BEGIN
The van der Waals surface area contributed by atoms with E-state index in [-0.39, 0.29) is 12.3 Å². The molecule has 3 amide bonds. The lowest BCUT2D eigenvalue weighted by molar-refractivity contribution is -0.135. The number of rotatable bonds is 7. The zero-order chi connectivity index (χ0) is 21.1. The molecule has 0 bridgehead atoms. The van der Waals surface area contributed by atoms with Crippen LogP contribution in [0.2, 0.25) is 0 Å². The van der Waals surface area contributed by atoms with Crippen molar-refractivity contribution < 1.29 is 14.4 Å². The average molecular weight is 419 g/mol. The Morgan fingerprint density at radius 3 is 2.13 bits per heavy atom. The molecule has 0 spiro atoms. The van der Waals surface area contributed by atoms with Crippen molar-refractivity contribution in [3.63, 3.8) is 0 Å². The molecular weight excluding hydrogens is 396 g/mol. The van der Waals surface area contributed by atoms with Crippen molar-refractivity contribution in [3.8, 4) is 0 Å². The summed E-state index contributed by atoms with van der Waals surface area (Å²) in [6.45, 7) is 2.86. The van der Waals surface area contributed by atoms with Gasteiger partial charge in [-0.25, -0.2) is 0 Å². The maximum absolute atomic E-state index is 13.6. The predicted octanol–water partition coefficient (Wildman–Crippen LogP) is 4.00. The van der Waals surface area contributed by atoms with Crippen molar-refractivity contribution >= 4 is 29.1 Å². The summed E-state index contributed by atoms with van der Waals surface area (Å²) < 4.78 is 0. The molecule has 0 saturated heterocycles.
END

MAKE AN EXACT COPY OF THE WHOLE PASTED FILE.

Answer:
The van der Waals surface area contributed by atoms with E-state index in [-0.39, 0.29) is 12.3 Å². The molecule has 3 amide bonds. The lowest BCUT2D eigenvalue weighted by molar-refractivity contribution is -0.135. The number of rotatable bonds is 7. The zero-order chi connectivity index (χ0) is 21.1. The molecule has 0 bridgehead atoms. The van der Waals surface area contributed by atoms with Crippen LogP contribution in [0.2, 0.25) is 0 Å². The van der Waals surface area contributed by atoms with Crippen molar-refractivity contribution < 1.29 is 14.4 Å². The average molecular weight is 419 g/mol. The Morgan fingerprint density at radius 3 is 2.13 bits per heavy atom. The molecule has 0 spiro atoms. The van der Waals surface area contributed by atoms with Crippen molar-refractivity contribution in [3.63, 3.8) is 0 Å². The molecular weight excluding hydrogens is 396 g/mol. The van der Waals surface area contributed by atoms with Crippen molar-refractivity contribution in [3.8, 4) is 0 Å². The summed E-state index contributed by atoms with van der Waals surface area (Å²) in [6.45, 7) is 2.86. The van der Waals surface area contributed by atoms with Gasteiger partial charge in [-0.25, -0.2) is 0 Å². The maximum absolute atomic E-state index is 13.6. The predicted octanol–water partition coefficient (Wildman–Crippen LogP) is 4.00. The van der Waals surface area contributed by atoms with Crippen molar-refractivity contribution >= 4 is 29.1 Å². The summed E-state index contributed by atoms with van der Waals surface area (Å²) < 4.78 is 0. The molecule has 0 saturated heterocycles.